April 13, 2008

Read It In The Sunday Papers...

As I sit here, drinking my first cup of coffee of the day (hey- it's only 9:45am out here on the left coast), I began my daily ritual of cruising through the daily newspapers online, and remembered how much I used to enjoy posting links to the "key" articles each Sunday on my old "Mets Trades" blog, back in 2006! Well, I'm not able to provide it to you as early as I would have liked, but here, for at least one Sunday, I will do my best "Buster Olney" imitation and provide links and highlights to the majority of today's NY newspaper articles covering all things Mets! So, if you haven't covered your fingers in newsprint yet, sit back, click on the links and read away!!!

Burt Hubbuch, over at the New York Post, discusses David Wright's recent defensive short-comings ("Wright's Wrong In The Field"). From Hubbuch:

Not only did Wright commit two errors yesterday in a 5-3 loss to the Brewers, doubling his season total, but his two other throws were both wide of the bag. That continued what has been a season-long trend for Wright, a first-time Gold Glover last year who said he is struggling with mechanical problems.

In the same article, Hubbuch discusses the MIA Ramon Castro, who apparently won't be coming back to active duty soon:

Judging from Randolph's comments, backup catcher Ramon Castro won't be back anytime soon. Castro has missed almost a month with what the Mets originally described as a mild hamstring train, and Randolph said there is no timetable for his return.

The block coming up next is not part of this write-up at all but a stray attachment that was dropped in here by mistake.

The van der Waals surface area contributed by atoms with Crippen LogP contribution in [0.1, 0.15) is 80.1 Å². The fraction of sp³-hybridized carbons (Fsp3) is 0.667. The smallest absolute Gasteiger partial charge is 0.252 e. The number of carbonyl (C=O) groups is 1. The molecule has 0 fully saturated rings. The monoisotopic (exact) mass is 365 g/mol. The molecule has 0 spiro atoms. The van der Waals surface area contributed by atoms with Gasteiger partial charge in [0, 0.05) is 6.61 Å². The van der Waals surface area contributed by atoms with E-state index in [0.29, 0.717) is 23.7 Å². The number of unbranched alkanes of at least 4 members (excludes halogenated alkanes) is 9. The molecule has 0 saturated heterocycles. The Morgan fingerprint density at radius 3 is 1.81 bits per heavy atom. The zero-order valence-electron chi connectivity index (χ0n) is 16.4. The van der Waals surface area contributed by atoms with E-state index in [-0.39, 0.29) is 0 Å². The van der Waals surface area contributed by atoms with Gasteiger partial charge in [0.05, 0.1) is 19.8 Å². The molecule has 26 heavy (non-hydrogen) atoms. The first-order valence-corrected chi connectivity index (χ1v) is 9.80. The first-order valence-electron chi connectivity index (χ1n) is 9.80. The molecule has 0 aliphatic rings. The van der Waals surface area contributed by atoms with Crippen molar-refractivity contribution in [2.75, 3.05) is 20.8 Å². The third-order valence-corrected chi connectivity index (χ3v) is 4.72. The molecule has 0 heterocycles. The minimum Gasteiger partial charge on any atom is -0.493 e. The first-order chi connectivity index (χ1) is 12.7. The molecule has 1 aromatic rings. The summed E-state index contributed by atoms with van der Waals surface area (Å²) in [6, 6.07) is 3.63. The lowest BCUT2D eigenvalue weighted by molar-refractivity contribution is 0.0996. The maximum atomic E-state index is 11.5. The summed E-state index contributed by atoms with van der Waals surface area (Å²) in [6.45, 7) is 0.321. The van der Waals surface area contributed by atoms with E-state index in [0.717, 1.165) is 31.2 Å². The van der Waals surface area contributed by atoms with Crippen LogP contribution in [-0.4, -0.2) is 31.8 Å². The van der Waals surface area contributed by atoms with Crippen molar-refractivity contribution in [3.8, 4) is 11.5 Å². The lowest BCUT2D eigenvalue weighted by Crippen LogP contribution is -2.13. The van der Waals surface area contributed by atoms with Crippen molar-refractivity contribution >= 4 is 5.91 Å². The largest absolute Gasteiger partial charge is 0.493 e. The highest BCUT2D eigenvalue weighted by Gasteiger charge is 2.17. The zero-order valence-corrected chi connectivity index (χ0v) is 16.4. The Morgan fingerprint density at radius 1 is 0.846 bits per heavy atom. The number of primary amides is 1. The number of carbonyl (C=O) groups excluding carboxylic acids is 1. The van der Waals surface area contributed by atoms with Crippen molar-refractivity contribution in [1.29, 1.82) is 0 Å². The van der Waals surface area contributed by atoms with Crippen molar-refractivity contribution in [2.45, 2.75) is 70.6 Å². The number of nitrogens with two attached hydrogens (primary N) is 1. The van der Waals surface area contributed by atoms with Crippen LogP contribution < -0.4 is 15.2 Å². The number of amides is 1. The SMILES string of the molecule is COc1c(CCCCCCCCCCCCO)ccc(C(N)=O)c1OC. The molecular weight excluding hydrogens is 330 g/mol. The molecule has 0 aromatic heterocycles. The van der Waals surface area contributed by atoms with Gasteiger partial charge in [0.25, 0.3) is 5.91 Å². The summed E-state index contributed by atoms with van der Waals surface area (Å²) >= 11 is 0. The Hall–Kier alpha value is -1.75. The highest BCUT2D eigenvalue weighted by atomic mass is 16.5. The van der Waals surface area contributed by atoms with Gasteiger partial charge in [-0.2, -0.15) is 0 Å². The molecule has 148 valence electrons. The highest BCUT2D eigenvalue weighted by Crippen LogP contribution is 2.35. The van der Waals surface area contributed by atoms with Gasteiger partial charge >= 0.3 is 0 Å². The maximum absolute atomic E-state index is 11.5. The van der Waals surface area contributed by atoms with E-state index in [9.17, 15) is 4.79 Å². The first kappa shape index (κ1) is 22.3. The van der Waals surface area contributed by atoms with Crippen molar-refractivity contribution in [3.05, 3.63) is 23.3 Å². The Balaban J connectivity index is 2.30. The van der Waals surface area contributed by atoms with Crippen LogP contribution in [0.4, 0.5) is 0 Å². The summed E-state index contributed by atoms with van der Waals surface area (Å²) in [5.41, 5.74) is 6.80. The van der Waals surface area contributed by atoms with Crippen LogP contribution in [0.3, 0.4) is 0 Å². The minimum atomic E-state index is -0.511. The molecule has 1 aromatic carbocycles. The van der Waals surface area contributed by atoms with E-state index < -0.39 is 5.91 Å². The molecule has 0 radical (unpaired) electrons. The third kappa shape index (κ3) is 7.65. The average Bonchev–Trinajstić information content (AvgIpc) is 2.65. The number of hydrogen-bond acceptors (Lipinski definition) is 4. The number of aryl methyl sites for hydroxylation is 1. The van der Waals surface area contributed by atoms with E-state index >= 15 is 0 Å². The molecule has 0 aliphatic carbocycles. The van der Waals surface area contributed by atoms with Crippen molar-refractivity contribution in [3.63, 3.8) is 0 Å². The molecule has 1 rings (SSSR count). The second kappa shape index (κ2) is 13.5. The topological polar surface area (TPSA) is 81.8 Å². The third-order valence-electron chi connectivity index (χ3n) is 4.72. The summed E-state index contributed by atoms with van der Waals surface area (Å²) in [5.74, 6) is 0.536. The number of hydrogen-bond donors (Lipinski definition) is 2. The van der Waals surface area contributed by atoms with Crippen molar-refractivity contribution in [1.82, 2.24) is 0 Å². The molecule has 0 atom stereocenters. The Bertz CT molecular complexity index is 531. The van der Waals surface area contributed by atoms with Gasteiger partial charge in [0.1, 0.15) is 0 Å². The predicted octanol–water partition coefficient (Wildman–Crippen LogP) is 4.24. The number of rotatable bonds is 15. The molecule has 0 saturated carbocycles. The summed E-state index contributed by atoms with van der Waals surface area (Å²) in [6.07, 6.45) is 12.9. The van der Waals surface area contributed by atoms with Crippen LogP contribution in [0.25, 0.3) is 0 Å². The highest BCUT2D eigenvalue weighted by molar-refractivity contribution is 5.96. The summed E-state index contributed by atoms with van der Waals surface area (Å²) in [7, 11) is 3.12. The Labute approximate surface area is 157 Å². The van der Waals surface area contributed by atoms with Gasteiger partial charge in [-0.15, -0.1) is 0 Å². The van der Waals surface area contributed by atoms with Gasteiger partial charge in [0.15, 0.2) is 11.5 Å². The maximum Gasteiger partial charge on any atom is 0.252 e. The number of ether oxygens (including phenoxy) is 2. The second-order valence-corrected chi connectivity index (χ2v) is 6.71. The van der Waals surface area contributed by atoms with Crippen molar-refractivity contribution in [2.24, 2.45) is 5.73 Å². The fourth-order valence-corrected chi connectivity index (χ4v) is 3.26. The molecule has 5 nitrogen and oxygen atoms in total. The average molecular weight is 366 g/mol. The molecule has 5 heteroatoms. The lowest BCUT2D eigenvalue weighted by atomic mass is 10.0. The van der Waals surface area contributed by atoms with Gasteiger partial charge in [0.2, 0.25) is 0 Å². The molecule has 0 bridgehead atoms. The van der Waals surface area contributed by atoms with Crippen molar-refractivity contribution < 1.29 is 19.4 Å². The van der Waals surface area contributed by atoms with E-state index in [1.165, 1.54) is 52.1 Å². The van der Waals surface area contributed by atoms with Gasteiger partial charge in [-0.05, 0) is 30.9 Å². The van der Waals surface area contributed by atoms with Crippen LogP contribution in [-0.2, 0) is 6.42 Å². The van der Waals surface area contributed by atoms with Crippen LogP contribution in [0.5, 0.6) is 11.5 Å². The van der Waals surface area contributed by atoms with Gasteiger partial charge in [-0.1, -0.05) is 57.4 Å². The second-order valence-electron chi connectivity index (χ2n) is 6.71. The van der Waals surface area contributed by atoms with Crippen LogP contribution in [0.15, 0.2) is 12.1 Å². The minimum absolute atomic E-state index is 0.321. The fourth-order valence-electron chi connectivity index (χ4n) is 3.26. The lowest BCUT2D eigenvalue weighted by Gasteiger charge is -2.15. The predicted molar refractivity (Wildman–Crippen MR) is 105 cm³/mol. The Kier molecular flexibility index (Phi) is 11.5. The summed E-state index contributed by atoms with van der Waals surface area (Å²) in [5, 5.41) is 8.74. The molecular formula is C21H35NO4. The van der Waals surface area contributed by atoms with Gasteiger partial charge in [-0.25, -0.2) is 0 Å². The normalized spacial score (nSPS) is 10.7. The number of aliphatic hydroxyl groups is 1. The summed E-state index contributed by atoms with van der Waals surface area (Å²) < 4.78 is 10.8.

The Mets don't appear worried, though, because Castro's replacement, Raul Casanova, has experience and is filling in nicely. Casanova got his first start Friday, going 1-for-3 with an RBI in the Mets' win.

I think that the rest of the Mets' injuries, as well as their inconsistent play so far, has caused a lot of fans to forget about Castro's injury for a while...which isn't to say that's a good thing!

Kevin Kernan, also at the Post, discusses Johan Santana's not so "warm and fuzzy" welcome to New York, on the heals of yesterday's loss:

THEY are angriest of fans here these days at Shea Sta dium. They had their hearts ripped out last year by The Collapse.

So when Johan Santana gave up three long home runs yesterday in his Shea debut as a Met in a 5-3 loss to the Beltin' Brewers, he was hit with a chorus of boos by the crowd of 54,701 before he jogged off the field.

Welcome to New York, Johan.

You can rely on Kernan to remind us of '07 at every chance he gets- thanks, Kevin...